The demonstrations, during which at least 13 people were arrested, were demanding an end to new oil and gas projects in the UK with the groups claiming that their actions could have a “potential impact on fuel supply for London and the South East”.
Terminal operations shut down
Operations were temporarily suspended at some of the affected terminals with ExxonMobil UK shutting down four of its sites: “Small protests are currently underway outside our Hythe, Birmingham and West London fuel terminals.
“While we respect the right to peaceful protest, our priority is the safety of our people, our neighbours, the protesters and our operations.”
Reporting that it had temporarily suspended operations at the locations mentioned, the company confirmed that its other terminals at Purfleet and Avonmouth were not affected.
As the protests unfolded, a spokesperson for ExxonMobil commented: “We are working with the police to ensure that safety is maintained. We apologise to anyone from the local community or beyond experiencing any inconvenience form the actions today of this group.
At the height of the action, West Midlands Police advised drivers to avoid the area near the Birmingham depot with the Essex force reporting that it was present at the sites of several protests in Thurock where officers were trying to bring the protests to a “swift and safe conclusion.”
Protestors climbed on top of tankers, obstructed access roads and locked themselves to both gates and fuel tankers.
Assistant Chief Constable Rachel Nolan said: “We are working to minimise the disruption at Navigator Fuel Distribution Centre, Askew Farm Lane, and at a depot in London Road, Purfleet.”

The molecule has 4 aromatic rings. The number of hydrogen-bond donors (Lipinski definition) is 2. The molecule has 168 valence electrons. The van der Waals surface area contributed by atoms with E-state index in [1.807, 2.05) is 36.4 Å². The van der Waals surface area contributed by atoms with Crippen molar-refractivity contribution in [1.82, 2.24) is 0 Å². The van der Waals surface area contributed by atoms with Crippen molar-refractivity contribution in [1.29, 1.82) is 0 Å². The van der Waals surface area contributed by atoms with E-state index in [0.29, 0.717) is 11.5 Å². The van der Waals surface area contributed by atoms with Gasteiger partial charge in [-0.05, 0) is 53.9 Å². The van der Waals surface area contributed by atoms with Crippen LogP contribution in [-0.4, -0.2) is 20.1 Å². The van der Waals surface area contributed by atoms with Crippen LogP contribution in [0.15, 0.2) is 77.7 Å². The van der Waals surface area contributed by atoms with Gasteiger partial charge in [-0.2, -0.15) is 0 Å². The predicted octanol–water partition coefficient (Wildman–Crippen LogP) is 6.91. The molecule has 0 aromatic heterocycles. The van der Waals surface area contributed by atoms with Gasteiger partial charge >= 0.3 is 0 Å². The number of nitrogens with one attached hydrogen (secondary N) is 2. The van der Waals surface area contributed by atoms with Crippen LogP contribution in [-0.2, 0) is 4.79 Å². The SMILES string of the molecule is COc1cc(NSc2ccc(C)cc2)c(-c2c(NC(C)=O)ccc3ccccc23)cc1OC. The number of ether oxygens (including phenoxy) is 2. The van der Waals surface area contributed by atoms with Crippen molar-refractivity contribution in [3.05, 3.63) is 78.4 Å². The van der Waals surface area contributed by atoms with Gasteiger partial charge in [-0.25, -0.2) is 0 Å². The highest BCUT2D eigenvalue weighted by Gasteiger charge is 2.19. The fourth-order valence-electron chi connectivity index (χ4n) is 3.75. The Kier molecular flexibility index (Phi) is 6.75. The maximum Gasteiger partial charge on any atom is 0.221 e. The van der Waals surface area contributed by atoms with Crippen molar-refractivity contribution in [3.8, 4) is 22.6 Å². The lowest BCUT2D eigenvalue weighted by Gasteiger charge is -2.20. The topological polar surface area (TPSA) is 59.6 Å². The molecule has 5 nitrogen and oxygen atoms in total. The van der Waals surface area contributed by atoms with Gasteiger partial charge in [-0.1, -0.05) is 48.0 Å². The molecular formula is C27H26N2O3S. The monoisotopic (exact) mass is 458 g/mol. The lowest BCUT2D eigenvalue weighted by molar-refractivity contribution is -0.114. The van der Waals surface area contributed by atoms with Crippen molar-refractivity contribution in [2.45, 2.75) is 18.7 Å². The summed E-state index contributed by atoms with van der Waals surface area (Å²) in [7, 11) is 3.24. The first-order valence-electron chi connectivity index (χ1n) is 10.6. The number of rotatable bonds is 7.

“This is an extremely dangerous situation for the protesters to be in. We are being clear on the risks and are continuing to engage with them to try and bring this to a conclusion.”
Daily protests planned
The demonstrations come ahead of planned daily protests by Extinction Rebellion, which are due to begin on 9 April.
“We will be easy to find, we will be easy to join, we will be more disruptive than ever, and we will be impossible to ignore,” said group’s spokesman Andrew Smith adding that the plan is to “blockade” oil terminals for “as long as possible”.
At the Buncefield Oil Depot in Hemel Hempstead, campaigners blocked the entrance to the site on Green Lane and Hertfordshire Constabulary urged people to avoid the area while it dealt with the situation.
A UKPIA spokesperson commented: “Companies in the downstream sector acknowledge the need to reduce greenhouse gas emissions and are making changes now that can reduce our own production emissions, working with other sectors to reduce emissions in industrial clusters, and looking for ways to reduce the emissions of products too. All parts of society need to work together if we are to meet our net zero goals.
“Fuel supplies underpin the economy, and it is important that any protest does not stop fuels getting to the users who need it, especially the emergency services and other critical workers. We respect the right to protest.
“Our members are in contact with their local police services to monitor the situation and help ensure the safety of their local communities, their employees and the protestors themselves.”
Throughout the day, arrests were made as police officers dealt with the developing actions and ExxonMobile later updated: “We are grateful for the assistance of the police as we have now restored normal operations at the majority of our fuel supply terminals.
“We anticipate all terminals will be open today.”